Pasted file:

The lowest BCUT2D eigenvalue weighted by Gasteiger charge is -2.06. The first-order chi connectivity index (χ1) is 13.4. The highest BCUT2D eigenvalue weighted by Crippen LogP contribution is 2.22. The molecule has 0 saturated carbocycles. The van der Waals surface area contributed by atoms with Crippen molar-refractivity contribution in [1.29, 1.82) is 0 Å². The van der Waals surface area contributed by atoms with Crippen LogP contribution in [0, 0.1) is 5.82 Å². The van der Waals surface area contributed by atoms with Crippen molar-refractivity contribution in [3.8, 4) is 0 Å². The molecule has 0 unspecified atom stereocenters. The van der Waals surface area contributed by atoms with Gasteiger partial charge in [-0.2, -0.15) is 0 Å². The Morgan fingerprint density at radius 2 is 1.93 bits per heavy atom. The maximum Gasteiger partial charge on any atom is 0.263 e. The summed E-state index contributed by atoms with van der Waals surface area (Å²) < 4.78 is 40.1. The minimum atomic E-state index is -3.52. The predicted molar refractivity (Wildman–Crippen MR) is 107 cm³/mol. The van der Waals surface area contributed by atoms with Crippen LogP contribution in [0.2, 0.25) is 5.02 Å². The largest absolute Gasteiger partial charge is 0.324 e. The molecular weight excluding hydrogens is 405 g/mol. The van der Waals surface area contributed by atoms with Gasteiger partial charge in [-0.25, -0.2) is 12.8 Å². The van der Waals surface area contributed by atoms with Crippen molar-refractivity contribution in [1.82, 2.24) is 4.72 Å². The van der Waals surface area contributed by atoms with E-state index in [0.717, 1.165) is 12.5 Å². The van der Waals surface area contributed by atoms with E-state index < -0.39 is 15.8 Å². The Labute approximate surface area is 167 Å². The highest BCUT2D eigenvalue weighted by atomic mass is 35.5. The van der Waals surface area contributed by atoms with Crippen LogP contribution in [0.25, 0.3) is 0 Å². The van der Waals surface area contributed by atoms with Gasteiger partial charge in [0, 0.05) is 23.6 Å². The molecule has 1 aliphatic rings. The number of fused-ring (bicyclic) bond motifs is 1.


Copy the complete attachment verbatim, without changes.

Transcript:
The lowest BCUT2D eigenvalue weighted by Gasteiger charge is -2.06. The first-order chi connectivity index (χ1) is 13.4. The highest BCUT2D eigenvalue weighted by Crippen LogP contribution is 2.22. The molecule has 0 saturated carbocycles. The van der Waals surface area contributed by atoms with Crippen molar-refractivity contribution in [1.29, 1.82) is 0 Å². The van der Waals surface area contributed by atoms with Crippen LogP contribution in [0, 0.1) is 5.82 Å². The van der Waals surface area contributed by atoms with Crippen molar-refractivity contribution in [3.8, 4) is 0 Å². The molecule has 0 unspecified atom stereocenters. The van der Waals surface area contributed by atoms with Gasteiger partial charge in [-0.2, -0.15) is 0 Å². The Morgan fingerprint density at radius 2 is 1.93 bits per heavy atom. The maximum Gasteiger partial charge on any atom is 0.263 e. The summed E-state index contributed by atoms with van der Waals surface area (Å²) < 4.78 is 40.1. The minimum atomic E-state index is -3.52. The predicted molar refractivity (Wildman–Crippen MR) is 107 cm³/mol. The van der Waals surface area contributed by atoms with Crippen LogP contribution in [0.2, 0.25) is 5.02 Å². The largest absolute Gasteiger partial charge is 0.324 e. The molecular weight excluding hydrogens is 405 g/mol. The van der Waals surface area contributed by atoms with Gasteiger partial charge in [-0.25, -0.2) is 12.8 Å². The van der Waals surface area contributed by atoms with Crippen molar-refractivity contribution in [1.82, 2.24) is 4.72 Å². The van der Waals surface area contributed by atoms with E-state index in [0.717, 1.165) is 12.5 Å². The van der Waals surface area contributed by atoms with E-state index < -0.39 is 15.8 Å². The Labute approximate surface area is 167 Å². The highest BCUT2D eigenvalue weighted by atomic mass is 35.5. The van der Waals surface area contributed by atoms with Crippen LogP contribution in [0.25, 0.3) is 0 Å². The van der Waals surface area contributed by atoms with Gasteiger partial charge in [0, 0.05) is 23.6 Å². The molecule has 1 aliphatic rings. The number of fused-ring (bicyclic) bond motifs is 1.